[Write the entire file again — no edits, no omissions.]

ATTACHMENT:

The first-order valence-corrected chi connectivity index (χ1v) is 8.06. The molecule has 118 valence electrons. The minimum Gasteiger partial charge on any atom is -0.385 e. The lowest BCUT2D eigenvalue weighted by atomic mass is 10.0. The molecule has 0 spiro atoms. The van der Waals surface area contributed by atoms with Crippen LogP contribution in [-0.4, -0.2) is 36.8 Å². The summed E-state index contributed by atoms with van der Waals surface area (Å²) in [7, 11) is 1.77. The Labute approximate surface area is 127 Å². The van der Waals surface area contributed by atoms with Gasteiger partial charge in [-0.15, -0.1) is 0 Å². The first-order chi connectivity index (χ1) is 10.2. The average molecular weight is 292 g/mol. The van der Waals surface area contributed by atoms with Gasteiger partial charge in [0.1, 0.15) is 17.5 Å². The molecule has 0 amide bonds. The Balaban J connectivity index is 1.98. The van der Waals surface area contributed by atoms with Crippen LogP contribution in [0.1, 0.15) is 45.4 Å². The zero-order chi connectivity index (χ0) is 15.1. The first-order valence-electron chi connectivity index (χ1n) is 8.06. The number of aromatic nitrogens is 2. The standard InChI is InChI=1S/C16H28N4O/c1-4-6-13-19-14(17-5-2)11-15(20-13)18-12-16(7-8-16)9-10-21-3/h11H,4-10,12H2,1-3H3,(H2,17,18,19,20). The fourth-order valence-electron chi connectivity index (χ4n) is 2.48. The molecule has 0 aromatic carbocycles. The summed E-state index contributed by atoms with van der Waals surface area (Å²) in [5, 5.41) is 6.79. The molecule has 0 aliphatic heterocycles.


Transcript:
The first-order valence-corrected chi connectivity index (χ1v) is 8.06. The molecule has 118 valence electrons. The minimum Gasteiger partial charge on any atom is -0.385 e. The lowest BCUT2D eigenvalue weighted by atomic mass is 10.0. The molecule has 0 spiro atoms. The van der Waals surface area contributed by atoms with Crippen LogP contribution in [-0.4, -0.2) is 36.8 Å². The summed E-state index contributed by atoms with van der Waals surface area (Å²) in [7, 11) is 1.77. The Labute approximate surface area is 127 Å². The van der Waals surface area contributed by atoms with Gasteiger partial charge in [-0.15, -0.1) is 0 Å². The first-order chi connectivity index (χ1) is 10.2. The average molecular weight is 292 g/mol. The van der Waals surface area contributed by atoms with Gasteiger partial charge in [0.1, 0.15) is 17.5 Å². The molecule has 0 amide bonds. The Balaban J connectivity index is 1.98. The van der Waals surface area contributed by atoms with Crippen LogP contribution in [0.1, 0.15) is 45.4 Å². The zero-order chi connectivity index (χ0) is 15.1. The first-order valence-electron chi connectivity index (χ1n) is 8.06. The number of aromatic nitrogens is 2. The standard InChI is InChI=1S/C16H28N4O/c1-4-6-13-19-14(17-5-2)11-15(20-13)18-12-16(7-8-16)9-10-21-3/h11H,4-10,12H2,1-3H3,(H2,17,18,19,20). The fourth-order valence-electron chi connectivity index (χ4n) is 2.48. The molecule has 0 aromatic carbocycles. The summed E-state index contributed by atoms with van der Waals surface area (Å²) in [5, 5.41) is 6.79. The molecule has 0 aliphatic heterocycles.